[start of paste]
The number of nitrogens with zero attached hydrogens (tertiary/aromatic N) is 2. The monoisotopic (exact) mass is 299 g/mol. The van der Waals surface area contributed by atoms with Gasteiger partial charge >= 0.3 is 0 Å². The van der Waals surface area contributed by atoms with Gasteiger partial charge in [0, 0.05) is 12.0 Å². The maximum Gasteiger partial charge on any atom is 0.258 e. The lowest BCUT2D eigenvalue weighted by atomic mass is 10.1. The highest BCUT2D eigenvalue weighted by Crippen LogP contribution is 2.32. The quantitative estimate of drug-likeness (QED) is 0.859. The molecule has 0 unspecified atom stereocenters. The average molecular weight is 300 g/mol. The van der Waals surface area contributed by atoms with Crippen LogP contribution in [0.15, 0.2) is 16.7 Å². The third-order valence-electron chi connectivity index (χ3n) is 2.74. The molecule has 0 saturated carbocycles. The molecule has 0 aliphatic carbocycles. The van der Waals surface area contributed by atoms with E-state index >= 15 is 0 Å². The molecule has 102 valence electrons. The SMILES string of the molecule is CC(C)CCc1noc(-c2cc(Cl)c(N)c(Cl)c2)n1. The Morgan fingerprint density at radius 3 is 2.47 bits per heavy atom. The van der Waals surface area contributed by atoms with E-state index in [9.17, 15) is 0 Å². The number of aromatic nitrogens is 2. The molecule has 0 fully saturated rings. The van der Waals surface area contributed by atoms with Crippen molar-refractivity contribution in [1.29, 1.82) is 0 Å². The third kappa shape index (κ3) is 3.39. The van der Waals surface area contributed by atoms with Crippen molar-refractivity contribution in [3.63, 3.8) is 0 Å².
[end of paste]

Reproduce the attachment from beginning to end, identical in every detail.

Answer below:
The number of nitrogens with zero attached hydrogens (tertiary/aromatic N) is 2. The monoisotopic (exact) mass is 299 g/mol. The van der Waals surface area contributed by atoms with Gasteiger partial charge >= 0.3 is 0 Å². The van der Waals surface area contributed by atoms with Gasteiger partial charge in [0, 0.05) is 12.0 Å². The maximum Gasteiger partial charge on any atom is 0.258 e. The lowest BCUT2D eigenvalue weighted by atomic mass is 10.1. The highest BCUT2D eigenvalue weighted by Crippen LogP contribution is 2.32. The quantitative estimate of drug-likeness (QED) is 0.859. The molecule has 0 unspecified atom stereocenters. The average molecular weight is 300 g/mol. The van der Waals surface area contributed by atoms with Crippen LogP contribution in [0.15, 0.2) is 16.7 Å². The third-order valence-electron chi connectivity index (χ3n) is 2.74. The molecule has 0 saturated carbocycles. The molecule has 0 aliphatic carbocycles. The van der Waals surface area contributed by atoms with E-state index >= 15 is 0 Å². The molecule has 102 valence electrons. The SMILES string of the molecule is CC(C)CCc1noc(-c2cc(Cl)c(N)c(Cl)c2)n1. The Morgan fingerprint density at radius 3 is 2.47 bits per heavy atom. The van der Waals surface area contributed by atoms with E-state index in [9.17, 15) is 0 Å². The number of aromatic nitrogens is 2. The molecule has 0 fully saturated rings. The van der Waals surface area contributed by atoms with Crippen molar-refractivity contribution in [1.29, 1.82) is 0 Å². The third kappa shape index (κ3) is 3.39. The van der Waals surface area contributed by atoms with Crippen molar-refractivity contribution in [3.63, 3.8) is 0 Å².